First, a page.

Again, it is so important to have as many options as possible and figure out what works for you and on your particular instrument. I will list some resources at the end of this article to help in your search. Remember, there is no perfect instrument and therefore, no perfect fingering, so we find what works best and make it work. Once I find a fingering that works for a certain passage, I use fingering stickers that I’ve made to help me remember what to use where. I’ve included a photo in the article. I print them off on return address labels which work great and fit in the side columns of most music. If they don’t fit, sometimes I just annotate them and put them at the bottom of the page.

More recently, I have performed some pieces that have required microtonal pitches and multi-phonics…yes, you read that correctly. These can be problematic due to the acoustical properties and size of the piccolo, but they do work, some better than others and with limitations. Having resources for these is very helpful as many of the flute resources are not helpful for the piccolo. In any case, it takes time to figure out what works and what doesn’t. Be patient! Understand that not every fingering will work on every instrument. Accept that maybe the easiest fingering might not work. Accept that there is no magic fingering that takes the place of hard work and regular practice, only fingerings that can help us get through a passage with better dexterity. Hard work will always pay off. Good Luck!

 

Standard and Alternate Fingering Charts

Gippo, Jan, Therese Wacker, Morgan Williams, Tammy Sue Kirk, and Laurie Sokoloff. The Complete Piccolo: A Comprehensive Guide to Fingerings, Repertoire, and History. 2009.

Microtonal Fingering Charts

Piccolo! Piccolo! : a Selection of Essential Studies and Warm-Up Exercises : Book 2. Croydon: Just Flutes, 1996.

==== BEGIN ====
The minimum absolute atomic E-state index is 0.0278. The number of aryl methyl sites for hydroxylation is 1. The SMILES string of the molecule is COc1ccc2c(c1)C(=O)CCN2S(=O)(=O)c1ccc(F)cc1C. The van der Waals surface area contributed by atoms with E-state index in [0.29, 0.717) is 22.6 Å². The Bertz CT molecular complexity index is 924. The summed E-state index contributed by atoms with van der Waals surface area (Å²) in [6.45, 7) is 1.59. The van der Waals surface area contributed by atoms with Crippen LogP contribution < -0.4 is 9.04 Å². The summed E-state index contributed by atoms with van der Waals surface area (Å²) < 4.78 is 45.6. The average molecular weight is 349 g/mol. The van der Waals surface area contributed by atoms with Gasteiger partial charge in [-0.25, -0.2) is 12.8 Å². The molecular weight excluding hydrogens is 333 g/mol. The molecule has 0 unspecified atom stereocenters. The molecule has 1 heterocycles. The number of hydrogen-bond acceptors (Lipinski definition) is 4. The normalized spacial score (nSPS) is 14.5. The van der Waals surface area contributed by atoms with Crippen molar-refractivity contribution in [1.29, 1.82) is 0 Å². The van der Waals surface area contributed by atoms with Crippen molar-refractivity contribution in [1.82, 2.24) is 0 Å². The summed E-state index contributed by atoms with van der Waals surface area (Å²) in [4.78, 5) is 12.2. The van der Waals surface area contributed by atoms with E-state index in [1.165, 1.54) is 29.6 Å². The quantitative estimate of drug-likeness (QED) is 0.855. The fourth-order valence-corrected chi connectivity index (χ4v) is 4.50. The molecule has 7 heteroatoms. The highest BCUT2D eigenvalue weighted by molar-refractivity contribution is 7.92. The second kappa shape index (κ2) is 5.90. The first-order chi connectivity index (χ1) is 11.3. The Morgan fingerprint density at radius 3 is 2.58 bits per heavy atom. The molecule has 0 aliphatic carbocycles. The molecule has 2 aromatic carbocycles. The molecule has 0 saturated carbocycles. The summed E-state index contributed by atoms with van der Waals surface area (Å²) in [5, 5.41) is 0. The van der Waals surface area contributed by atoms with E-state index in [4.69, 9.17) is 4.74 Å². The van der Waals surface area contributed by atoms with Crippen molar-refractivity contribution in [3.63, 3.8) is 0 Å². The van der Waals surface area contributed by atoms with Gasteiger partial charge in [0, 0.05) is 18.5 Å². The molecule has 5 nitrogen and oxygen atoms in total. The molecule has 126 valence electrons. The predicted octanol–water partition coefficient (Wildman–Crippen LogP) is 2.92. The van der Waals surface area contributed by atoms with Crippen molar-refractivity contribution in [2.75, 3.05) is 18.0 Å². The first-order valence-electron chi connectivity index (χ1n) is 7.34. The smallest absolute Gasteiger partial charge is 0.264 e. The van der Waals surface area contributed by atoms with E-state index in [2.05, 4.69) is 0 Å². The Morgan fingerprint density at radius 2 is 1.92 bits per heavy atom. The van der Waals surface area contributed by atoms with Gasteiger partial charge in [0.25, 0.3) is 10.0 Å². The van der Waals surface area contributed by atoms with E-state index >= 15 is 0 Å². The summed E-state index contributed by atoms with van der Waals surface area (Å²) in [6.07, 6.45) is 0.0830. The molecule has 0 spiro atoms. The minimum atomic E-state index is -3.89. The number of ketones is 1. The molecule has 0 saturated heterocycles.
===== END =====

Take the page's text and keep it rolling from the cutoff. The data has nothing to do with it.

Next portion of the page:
Levine, Carin, and Christina Mitropoulos-Bott. The Techniques of Flute Playing. Die Spieltechnik Der Flöte, II. Kassel: Bärenreiter, 2011.

Multi-phonic Fingering Charts

Levine, Carin, and Christina Mitropoulos-Bott. The Techniques of Flute Playing. Die Spieltechnik Der Flöte, II.. Kassel: Bärenreiter, 2011.

2 comments on “9mm Piccolo Player Dec 25 – WTF! What’s The Fingering?

  1. As you sayots of new instruments have extra keys eg. Hammig 3 series up split E (normally now on most) plus the G#mechanism. However the keys and mechanism is plated. In you’re opinion if I had a Roy Seaman Ltd (only has Split E) but solid silver mechanism, would you say it’s better than the Hammig? Or Yamaha YPC 81?

    • Thank you for your message, George. In all practicality, the heart of the piccolo is in how the Headjoint and body are made. If there are any imperfections or incorrect proportions, the instrument may be worthless. I have played many brands over the years and I find it difficult to say that one professional brand is better than another especially if the main difference is solid silver keys versus plated keys. Honestly, the best piccolo or the “better” piccolo is the one that you are happy with and that works for you. There is no perfect instrument, only the perfect fit for your needs. Roy’s Seaman piccolos are lovely and I know quite a few players who use them. I can say the same for almost every other high-end instrument. Plating technology has come a long way and some companies choose this route to provide a more affordable instrument in their lineup. Split E and vented G# keys have become fairly common on many brands. The addition of C# trill keys (several different configurations), vented C keys, Brossa F# (not a new concept), and various configurations of key bridges to help with odd figurings have given us some great options these days.

Leave a Reply

Your email address will not be published. Required fields are marked *

This site uses Akismet to reduce spam. Learn how your comment data is processed.